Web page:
Wed, 11 Aug 2021 02:57 PM IST
New Delhi | Jagran Sports Desk: Shooter Joydeep Karmakar finished short of a medal in London Olympics 2012 when the shooter, then amongst the top rankers in 50 meter Rifle prone category, found himself at the fourth place just a step behind from making a podium finish. Karmakar has represented India in 28 World Cups, 2 Commonwealth Games, 1 Asian Games and 3 World Championships and had career best ranking – 4th in World 1st in Asia between 2010 to 2012.
In a conversation with Dainik Jagran, Karmakar opened up on the changes Indian shooting spectrum has gone through in the past many years and also took us through his moments of reckoning leading to his qualification to 2012 London Olympics.
“The times of struggle as we knew have gone. Now big shooters are coming from the small towns and villages. You see Saurabh Chaudhary and Manu Bhaker. They are becoming World number one,” Karmakar said on the nature of evolution Indian shooting spectrum has gone through in past some years.
Reflecting back on the time when Karmakar qualified for 2012 London Olympics, the ace shooter said that for some time it seemed unbelievable.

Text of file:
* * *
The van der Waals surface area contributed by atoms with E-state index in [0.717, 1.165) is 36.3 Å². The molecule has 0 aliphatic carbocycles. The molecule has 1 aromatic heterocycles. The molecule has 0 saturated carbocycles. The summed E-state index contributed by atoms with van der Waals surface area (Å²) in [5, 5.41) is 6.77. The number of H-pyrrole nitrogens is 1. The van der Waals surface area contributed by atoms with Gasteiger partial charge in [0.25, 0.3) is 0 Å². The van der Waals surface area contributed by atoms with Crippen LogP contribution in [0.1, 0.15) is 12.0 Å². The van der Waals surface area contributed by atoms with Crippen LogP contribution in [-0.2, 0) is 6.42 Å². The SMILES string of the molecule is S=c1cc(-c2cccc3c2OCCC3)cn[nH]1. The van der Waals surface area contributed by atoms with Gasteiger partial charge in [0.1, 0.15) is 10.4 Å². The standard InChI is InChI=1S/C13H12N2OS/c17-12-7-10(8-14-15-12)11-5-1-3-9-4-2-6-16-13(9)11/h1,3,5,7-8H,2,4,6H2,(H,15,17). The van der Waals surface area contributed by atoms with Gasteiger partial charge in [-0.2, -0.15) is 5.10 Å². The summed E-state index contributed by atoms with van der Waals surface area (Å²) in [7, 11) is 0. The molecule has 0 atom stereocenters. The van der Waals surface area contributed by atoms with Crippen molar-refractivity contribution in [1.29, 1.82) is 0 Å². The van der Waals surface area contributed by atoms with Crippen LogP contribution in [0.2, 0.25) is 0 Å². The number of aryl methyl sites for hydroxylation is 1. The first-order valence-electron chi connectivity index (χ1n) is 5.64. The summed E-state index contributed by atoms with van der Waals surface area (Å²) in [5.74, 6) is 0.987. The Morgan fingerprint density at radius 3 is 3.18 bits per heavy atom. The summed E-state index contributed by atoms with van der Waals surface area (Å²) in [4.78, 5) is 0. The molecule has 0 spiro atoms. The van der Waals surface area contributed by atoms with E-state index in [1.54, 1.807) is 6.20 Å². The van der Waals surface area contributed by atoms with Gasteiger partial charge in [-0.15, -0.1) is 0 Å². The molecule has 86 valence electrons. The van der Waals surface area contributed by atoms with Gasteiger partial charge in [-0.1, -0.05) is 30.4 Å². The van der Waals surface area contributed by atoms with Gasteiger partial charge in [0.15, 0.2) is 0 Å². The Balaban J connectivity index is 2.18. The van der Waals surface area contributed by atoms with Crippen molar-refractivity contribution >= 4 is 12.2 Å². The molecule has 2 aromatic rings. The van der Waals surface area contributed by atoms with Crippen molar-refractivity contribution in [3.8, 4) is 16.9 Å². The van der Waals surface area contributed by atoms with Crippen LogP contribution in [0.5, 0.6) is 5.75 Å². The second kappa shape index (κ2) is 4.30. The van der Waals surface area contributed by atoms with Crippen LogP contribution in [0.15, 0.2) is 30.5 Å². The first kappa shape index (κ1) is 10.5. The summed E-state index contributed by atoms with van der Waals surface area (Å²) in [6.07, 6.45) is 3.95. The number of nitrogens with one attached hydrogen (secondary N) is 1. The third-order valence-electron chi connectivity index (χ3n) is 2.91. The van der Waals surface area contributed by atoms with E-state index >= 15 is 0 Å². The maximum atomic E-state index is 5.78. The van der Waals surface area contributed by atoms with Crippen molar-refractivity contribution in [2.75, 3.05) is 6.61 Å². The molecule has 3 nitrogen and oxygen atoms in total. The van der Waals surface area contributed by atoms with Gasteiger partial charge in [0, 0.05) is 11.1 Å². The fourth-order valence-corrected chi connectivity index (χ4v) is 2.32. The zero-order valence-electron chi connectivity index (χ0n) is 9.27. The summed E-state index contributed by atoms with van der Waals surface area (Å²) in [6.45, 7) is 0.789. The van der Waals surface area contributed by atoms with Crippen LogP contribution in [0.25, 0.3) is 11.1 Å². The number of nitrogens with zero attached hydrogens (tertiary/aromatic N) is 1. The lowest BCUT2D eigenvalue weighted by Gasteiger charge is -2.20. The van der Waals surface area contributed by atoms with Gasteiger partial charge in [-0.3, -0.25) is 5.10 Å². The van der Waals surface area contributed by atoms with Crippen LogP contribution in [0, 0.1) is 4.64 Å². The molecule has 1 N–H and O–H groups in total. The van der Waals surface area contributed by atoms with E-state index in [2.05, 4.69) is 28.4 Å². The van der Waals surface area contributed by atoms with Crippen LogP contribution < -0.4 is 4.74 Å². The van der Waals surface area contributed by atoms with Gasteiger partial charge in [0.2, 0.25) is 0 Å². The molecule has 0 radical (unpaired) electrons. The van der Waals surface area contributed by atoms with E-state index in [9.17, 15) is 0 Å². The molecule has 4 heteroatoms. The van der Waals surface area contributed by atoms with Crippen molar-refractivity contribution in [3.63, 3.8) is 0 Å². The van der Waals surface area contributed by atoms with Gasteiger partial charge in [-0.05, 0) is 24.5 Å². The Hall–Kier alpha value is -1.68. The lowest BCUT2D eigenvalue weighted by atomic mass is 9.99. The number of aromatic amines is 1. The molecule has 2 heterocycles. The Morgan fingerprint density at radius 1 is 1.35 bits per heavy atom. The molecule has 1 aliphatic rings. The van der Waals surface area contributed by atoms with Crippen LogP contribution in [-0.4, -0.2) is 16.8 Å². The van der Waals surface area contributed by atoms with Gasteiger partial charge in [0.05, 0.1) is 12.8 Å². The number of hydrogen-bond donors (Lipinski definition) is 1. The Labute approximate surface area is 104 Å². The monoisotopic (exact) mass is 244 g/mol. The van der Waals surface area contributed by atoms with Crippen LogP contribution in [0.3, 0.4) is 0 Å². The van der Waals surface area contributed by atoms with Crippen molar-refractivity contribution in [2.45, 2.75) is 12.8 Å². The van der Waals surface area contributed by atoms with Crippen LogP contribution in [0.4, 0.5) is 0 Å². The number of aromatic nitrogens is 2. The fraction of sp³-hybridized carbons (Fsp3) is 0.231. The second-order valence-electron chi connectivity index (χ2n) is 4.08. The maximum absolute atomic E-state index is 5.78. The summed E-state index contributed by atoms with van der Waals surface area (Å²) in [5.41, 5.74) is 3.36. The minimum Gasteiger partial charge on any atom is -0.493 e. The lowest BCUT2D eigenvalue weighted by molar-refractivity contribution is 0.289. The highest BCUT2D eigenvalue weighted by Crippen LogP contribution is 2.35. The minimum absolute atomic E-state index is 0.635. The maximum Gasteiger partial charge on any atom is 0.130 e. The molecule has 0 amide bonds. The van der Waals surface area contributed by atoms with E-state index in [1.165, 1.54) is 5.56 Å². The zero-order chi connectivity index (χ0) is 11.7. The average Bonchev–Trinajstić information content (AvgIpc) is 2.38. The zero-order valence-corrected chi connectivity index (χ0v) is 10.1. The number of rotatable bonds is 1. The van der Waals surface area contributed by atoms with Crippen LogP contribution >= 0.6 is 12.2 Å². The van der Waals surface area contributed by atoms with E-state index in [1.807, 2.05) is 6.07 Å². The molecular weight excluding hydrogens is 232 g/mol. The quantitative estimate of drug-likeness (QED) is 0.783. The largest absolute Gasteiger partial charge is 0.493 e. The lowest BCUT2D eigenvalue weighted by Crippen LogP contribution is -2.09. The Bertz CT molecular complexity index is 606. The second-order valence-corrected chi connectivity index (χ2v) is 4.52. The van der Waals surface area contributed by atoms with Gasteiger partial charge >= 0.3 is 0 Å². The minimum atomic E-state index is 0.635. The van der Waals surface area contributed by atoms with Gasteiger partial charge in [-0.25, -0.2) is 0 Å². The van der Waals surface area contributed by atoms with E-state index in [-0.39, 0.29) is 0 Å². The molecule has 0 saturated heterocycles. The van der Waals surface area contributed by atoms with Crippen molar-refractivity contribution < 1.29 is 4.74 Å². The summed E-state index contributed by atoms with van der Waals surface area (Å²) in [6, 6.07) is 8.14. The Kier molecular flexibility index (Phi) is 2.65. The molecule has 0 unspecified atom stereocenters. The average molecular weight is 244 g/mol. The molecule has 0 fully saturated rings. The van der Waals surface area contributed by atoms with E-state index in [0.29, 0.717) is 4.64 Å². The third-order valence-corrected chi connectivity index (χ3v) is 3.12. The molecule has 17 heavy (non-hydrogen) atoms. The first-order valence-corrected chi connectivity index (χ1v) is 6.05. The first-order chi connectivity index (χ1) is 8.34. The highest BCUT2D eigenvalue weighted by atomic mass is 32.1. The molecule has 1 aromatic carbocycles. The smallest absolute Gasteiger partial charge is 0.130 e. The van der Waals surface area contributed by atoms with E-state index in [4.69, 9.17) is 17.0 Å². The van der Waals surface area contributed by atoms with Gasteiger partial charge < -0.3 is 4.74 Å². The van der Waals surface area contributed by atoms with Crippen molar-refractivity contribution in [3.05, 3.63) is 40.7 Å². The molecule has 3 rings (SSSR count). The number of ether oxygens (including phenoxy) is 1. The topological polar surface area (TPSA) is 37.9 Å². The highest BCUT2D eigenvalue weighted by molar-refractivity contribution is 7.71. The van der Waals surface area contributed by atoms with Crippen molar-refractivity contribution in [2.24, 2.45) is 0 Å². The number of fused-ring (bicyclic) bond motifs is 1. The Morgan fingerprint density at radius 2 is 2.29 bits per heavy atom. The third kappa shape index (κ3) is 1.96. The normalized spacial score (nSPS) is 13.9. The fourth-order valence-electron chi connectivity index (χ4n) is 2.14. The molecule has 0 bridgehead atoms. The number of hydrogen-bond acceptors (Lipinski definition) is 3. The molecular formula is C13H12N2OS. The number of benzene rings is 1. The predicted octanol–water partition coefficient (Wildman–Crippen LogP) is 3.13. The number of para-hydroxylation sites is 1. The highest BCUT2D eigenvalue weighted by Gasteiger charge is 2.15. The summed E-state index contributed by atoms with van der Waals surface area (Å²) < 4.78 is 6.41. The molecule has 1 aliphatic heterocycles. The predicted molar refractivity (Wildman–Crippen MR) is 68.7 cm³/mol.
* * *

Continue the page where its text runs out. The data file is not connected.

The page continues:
“See it’s a major thing to qualify in the Olympics for any athlete. In any athlete’s life, this is a major milestone. So I am not different and when I was told that I have qualified and I have been allotted a place in the team. So I still remember that in February my father was there when the news came that you have been selected for the Olympics. For some time, it seemed unbelievable. After that it synced in that finally I will represent my country,” Karmakar said.
Karmakar further said that as a boy from a middle class family it wasn’t difficult but there definitely were the challenges.
“The problem was that shooting in our time was not easy. I come from a middle class family. My parents always tried but couldn’t always support me financially. I won’t call it difficult but I definitely faced the challenges,” Karmakar said.
Not all Shooting events are expensive: Joydeep Karmakar
“To an extent it’s right to say that Shooting is an expensive sport. But there is one such event where you can also do it cheap. For example the air weapon training, the shots are cheap; barely ₹1 per shot. If you shoot ₹50 such shots in a day then they are affordable for ₹50 a day,” Karmakar says.
Karmakar also opened up the funding patterns leading up to 2012 London Olympics.
“If someone is representing the nation then they should be given equal importance at par with everyone else. I was quite distraught when I heard that when an internal meeting took place then someone from our own shooting fraternity said that there is no expectation of medal from him. So even if the funds aren’t allotted to him it’ll be fine. That wasn’t correct. That was unfair on me I think,” Karmakar said.
Watch the full interview here: